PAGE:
The tiny house gets its power via a standard RV-style hookup and has a propane-powered water heater. They also installed LED lighting throughout. There is also a small exterior deck, which is big enough for a table and chairs and needs to be taken off for traveling.

The Pacific Harmony is selling for $79,000.

Living Area

Kitchen

By |November 19th, 2017|Affordable, Design|0 Comments

Super-Thin Solar Cell

thincell

Solar energy will very likely be the main source of power as the world continues to strive toward greater sustainability. But it won’t be just the large panels that get the job done. In fact, I’m willing to bet that ultra thin and flexible solar cells that can be attached to virtually any surface will be the future. Which is why breakthroughs in this area are so important. And now a team of South Korea scientists has successfully created a super thin solar cell, which is so flexible it can be wrapped around a pencil without causing damage or too much strain to it. (more…)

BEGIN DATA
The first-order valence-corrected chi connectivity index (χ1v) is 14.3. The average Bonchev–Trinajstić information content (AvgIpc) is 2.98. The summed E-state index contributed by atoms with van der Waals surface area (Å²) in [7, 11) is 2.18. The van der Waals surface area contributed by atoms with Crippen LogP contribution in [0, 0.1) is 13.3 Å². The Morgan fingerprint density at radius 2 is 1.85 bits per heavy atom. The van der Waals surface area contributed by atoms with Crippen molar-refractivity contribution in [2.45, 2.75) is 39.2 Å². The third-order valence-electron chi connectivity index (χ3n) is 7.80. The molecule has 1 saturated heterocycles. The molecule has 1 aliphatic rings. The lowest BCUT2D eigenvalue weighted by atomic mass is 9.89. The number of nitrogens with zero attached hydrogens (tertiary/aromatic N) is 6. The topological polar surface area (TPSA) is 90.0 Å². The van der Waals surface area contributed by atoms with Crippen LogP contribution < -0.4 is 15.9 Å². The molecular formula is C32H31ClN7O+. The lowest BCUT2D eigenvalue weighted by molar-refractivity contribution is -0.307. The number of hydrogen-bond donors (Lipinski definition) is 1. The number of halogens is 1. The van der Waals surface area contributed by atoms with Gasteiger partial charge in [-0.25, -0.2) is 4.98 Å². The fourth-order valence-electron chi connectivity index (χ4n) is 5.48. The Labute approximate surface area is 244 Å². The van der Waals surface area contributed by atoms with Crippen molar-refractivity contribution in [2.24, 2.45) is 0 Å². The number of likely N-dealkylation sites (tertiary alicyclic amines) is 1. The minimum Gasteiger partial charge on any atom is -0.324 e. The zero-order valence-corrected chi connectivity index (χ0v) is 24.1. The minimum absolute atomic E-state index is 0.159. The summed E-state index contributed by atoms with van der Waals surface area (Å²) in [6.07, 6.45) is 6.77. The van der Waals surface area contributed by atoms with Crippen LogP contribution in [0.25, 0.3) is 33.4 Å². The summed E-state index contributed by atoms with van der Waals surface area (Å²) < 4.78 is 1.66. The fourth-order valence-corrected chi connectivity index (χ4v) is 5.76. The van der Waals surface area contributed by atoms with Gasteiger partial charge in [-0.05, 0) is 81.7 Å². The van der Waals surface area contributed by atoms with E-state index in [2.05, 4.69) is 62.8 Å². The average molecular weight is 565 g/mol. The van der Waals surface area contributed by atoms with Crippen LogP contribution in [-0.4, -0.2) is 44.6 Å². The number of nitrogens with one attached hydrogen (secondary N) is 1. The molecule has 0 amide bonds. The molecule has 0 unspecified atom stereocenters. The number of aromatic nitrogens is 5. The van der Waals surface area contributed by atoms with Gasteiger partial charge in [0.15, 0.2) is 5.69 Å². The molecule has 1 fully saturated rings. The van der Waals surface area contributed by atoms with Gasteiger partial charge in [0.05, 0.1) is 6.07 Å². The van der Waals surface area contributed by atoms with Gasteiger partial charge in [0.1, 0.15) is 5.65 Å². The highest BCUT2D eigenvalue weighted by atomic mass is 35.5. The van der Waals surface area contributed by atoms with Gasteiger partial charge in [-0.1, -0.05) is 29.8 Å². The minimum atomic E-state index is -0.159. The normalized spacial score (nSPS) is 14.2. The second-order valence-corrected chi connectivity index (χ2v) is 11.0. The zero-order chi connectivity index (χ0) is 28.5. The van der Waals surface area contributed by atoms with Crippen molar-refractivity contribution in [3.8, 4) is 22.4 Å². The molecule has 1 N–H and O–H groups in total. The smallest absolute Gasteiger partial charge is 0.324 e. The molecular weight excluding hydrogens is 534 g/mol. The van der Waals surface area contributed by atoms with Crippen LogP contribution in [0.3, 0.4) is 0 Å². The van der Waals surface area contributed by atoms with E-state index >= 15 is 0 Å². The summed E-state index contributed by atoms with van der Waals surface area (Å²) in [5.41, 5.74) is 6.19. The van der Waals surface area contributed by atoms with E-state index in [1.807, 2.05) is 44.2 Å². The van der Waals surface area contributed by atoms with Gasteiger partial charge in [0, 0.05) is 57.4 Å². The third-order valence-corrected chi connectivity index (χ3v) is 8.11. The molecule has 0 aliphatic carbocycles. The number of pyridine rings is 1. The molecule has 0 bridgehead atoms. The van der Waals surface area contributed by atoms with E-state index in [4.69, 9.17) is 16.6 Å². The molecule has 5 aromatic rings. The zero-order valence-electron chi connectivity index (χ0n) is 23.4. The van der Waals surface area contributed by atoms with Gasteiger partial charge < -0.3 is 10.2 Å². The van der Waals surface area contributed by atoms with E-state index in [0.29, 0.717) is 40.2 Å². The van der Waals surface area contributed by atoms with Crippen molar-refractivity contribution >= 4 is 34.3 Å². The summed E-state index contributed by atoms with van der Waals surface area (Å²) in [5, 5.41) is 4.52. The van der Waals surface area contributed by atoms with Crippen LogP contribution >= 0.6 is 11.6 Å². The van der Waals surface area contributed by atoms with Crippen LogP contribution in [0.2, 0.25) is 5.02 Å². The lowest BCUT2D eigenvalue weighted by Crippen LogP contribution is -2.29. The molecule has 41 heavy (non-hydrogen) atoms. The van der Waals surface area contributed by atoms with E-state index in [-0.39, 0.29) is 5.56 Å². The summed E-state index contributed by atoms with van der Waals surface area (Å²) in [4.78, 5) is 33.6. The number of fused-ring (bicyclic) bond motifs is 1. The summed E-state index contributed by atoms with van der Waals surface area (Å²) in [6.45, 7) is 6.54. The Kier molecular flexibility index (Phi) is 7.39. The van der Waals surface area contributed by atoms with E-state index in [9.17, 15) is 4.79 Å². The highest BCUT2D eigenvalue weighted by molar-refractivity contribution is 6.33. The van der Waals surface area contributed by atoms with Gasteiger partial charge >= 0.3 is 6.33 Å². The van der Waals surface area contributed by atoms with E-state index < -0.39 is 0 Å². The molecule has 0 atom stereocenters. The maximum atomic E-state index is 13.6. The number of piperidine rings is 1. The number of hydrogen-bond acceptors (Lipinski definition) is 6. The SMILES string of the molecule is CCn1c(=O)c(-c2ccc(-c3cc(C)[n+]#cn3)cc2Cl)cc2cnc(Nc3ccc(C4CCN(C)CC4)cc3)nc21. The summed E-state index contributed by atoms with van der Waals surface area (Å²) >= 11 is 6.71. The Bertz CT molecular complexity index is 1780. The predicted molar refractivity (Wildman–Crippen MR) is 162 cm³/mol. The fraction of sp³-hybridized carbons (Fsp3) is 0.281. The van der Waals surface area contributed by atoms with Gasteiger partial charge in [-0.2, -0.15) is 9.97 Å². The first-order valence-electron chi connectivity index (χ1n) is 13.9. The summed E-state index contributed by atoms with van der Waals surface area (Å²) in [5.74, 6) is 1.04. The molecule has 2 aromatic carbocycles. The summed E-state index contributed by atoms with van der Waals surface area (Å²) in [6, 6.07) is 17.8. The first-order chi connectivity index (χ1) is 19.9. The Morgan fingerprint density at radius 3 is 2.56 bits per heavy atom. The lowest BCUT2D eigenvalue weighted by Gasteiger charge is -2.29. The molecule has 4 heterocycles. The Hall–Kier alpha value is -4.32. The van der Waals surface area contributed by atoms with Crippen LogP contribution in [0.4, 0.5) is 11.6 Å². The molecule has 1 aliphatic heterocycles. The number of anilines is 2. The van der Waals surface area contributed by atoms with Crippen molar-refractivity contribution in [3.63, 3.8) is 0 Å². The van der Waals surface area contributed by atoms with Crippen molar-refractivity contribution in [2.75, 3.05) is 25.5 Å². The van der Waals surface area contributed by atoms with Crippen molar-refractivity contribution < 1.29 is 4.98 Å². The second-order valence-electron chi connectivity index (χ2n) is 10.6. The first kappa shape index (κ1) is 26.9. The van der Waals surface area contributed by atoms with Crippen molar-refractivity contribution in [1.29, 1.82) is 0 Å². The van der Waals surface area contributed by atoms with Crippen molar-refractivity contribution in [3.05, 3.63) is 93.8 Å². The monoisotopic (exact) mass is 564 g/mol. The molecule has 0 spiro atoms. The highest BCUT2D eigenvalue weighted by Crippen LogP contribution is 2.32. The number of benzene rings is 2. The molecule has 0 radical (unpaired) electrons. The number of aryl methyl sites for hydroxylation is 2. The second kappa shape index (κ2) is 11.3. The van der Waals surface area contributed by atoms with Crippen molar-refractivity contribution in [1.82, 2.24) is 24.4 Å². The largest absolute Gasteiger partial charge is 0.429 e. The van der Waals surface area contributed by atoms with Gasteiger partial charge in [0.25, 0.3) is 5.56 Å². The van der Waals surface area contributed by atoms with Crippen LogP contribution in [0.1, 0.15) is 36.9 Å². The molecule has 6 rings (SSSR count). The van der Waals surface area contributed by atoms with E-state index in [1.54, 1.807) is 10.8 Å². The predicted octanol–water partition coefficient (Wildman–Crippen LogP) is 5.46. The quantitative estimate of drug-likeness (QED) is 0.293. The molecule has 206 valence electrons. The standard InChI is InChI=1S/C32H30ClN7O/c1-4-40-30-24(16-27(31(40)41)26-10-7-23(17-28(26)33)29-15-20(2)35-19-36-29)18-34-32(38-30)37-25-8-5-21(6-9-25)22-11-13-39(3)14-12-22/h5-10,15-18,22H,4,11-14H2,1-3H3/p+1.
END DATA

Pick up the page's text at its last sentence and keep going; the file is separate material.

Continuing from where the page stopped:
By |November 2nd, 2017|Green Tech|0 Comments

Recycled Tile Used to Reduce Solar Heat Gain

ext

Poor insulation is one of the main problems when renovating old homes into modern residences. It results in excessive heat gain during the summer, and heat loss in the winter. Architect Drtan Lm from Malaysia recently completed a renovation of a home where they took an interesting approach to combating heat gain. The house they worked on was quite dilapidated, but it did contain a lot of intact terracotta tiles, which they decided to recycle into a sunshade for the home. (more…)

By |November 1st, 2017|Green Building|0 Comments